Jun 17, 2016 Allen Taylor
The Economist Intelligence Unit (EIU), at the behest of global intelligence and information management firm Kroll, have conducted a survey of senior executives serving in a wide variety of industries from around the world for eight years running and have discovered that fraud is an ever-increasing threat to businesses of all types, including those involved in personal lending, operating in the digital realm. In fact, in the past year, fraud has increased by 14% from three years ago. Ironically, the same report in 2013 revealed that corporate fraud spiked that year.
Of course, there are different types of fraud, but all of them are harmful. The top three most prevalent types of fraud are theft of physical assets; vendor, supplier, or procurement fraud; and identity theft.
While U.S. companies are just as subject to fraud as companies from other countries, evidence shows that U.S. firms are not any more at risk than companies in other regions. In fact, the survey shows that the highest prevalence of fraud among companies occurred in Sub-Saharan Africa (84% of the companies surveyed) and the fewest occurred in The Gulf States (63% of those surveyed). The United States was closer to China and Russia, both of which reported 73% fraud experience compared to 75% in the U.S. The one common denominator that increases the risk of fraud among companies worldwide is the increase in globalization, however, different regions may experience different types of fraud in varying degrees.
The EIU report doesn’t specifically address fraud as it impacts unsecured personal lending, but it does address certain types of fraud that lenders should be aware of. One of those is bankruptcy fraud. The report also provides a report card on the financial services industry where fraud is concerned.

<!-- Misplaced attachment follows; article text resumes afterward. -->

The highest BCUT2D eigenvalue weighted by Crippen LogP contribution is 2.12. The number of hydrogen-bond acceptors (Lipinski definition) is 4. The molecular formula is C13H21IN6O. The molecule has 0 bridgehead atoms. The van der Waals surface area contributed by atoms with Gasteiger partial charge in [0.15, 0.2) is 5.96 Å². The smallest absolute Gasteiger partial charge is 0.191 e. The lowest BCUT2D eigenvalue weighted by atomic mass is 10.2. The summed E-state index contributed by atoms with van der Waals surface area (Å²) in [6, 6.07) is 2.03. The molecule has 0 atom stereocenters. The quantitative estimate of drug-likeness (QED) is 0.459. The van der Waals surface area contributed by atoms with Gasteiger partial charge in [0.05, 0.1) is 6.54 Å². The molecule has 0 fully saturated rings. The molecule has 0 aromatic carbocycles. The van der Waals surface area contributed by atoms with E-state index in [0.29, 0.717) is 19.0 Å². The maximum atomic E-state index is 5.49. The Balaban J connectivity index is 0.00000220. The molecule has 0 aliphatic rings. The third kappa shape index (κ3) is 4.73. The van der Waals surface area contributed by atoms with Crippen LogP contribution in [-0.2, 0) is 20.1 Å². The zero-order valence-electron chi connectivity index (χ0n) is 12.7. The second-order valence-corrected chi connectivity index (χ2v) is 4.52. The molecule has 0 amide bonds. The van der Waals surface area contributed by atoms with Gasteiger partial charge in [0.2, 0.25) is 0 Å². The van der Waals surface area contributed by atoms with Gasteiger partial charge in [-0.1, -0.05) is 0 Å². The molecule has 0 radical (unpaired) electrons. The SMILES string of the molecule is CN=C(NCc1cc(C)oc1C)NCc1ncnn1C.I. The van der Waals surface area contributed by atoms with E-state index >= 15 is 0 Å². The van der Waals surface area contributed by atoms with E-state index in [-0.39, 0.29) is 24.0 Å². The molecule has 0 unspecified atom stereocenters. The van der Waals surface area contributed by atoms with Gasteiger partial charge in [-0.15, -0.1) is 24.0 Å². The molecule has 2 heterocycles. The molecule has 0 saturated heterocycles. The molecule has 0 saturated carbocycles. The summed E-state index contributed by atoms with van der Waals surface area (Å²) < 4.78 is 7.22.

Implications of Fraud for Unsecured Personal Lending
In 2012, the U.S. Immigration and Customs Enforcement (ICE) agency charged 32 defendants with 62 counts of loan fraud. The accused allegedly set up websites for fictional companies and took unsecured personal loan applications from unsuspecting consumers, charging them a security deposit for the loans they were supposedly approved for. The scheme impacted 2,000 victims worth more than $2.7 million.
On the surface, this type of fraud may appear to hurt only consumers. However, given that it directly impacts consumer trust in legitimate lending companies, it’s harmful to the entire industry.
That’s an example of the most prevalent type of unsecured personal lending fraud—theft of physical assets. Consumers are defrauded of their hard-earned money by fraudsters who have no intention of honoring the loans they purportedly want to issue. Other types of physical asset theft might target the lending companies themselves. Imagine a scenario where a borrower uses a fictitious name and address to receive a loan that is never paid back. Such a scheme could result in the loss of thousands of dollars that could be used to make legitimate personal loans. Sloppy due diligence, over reliance on technology, and lack of cybersecurity could all lead to fraudulent unsecured personal loan applications that are disastrous for the industry and for individual lenders.